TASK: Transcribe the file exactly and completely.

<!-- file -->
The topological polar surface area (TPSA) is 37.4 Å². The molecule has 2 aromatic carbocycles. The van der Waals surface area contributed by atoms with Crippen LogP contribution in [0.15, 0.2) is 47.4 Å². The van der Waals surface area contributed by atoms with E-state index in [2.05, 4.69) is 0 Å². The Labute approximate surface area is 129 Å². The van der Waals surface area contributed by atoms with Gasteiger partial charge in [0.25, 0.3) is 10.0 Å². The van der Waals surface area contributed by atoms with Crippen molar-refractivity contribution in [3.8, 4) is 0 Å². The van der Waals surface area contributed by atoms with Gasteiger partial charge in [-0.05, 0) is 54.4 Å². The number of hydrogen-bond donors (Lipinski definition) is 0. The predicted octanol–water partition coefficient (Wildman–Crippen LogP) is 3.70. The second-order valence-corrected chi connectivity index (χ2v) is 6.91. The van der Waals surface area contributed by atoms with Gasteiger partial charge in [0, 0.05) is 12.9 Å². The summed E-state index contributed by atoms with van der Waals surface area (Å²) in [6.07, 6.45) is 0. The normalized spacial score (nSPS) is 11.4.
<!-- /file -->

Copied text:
The topological polar surface area (TPSA) is 37.4 Å². The molecule has 2 aromatic carbocycles. The van der Waals surface area contributed by atoms with Crippen LogP contribution in [0.15, 0.2) is 47.4 Å². The van der Waals surface area contributed by atoms with E-state index in [2.05, 4.69) is 0 Å². The Labute approximate surface area is 129 Å². The van der Waals surface area contributed by atoms with Gasteiger partial charge in [0.25, 0.3) is 10.0 Å². The van der Waals surface area contributed by atoms with Crippen molar-refractivity contribution in [3.8, 4) is 0 Å². The van der Waals surface area contributed by atoms with Gasteiger partial charge in [-0.05, 0) is 54.4 Å². The number of hydrogen-bond donors (Lipinski definition) is 0. The predicted octanol–water partition coefficient (Wildman–Crippen LogP) is 3.70. The second-order valence-corrected chi connectivity index (χ2v) is 6.91. The van der Waals surface area contributed by atoms with Gasteiger partial charge in [0, 0.05) is 12.9 Å². The summed E-state index contributed by atoms with van der Waals surface area (Å²) in [6.07, 6.45) is 0. The normalized spacial score (nSPS) is 11.4.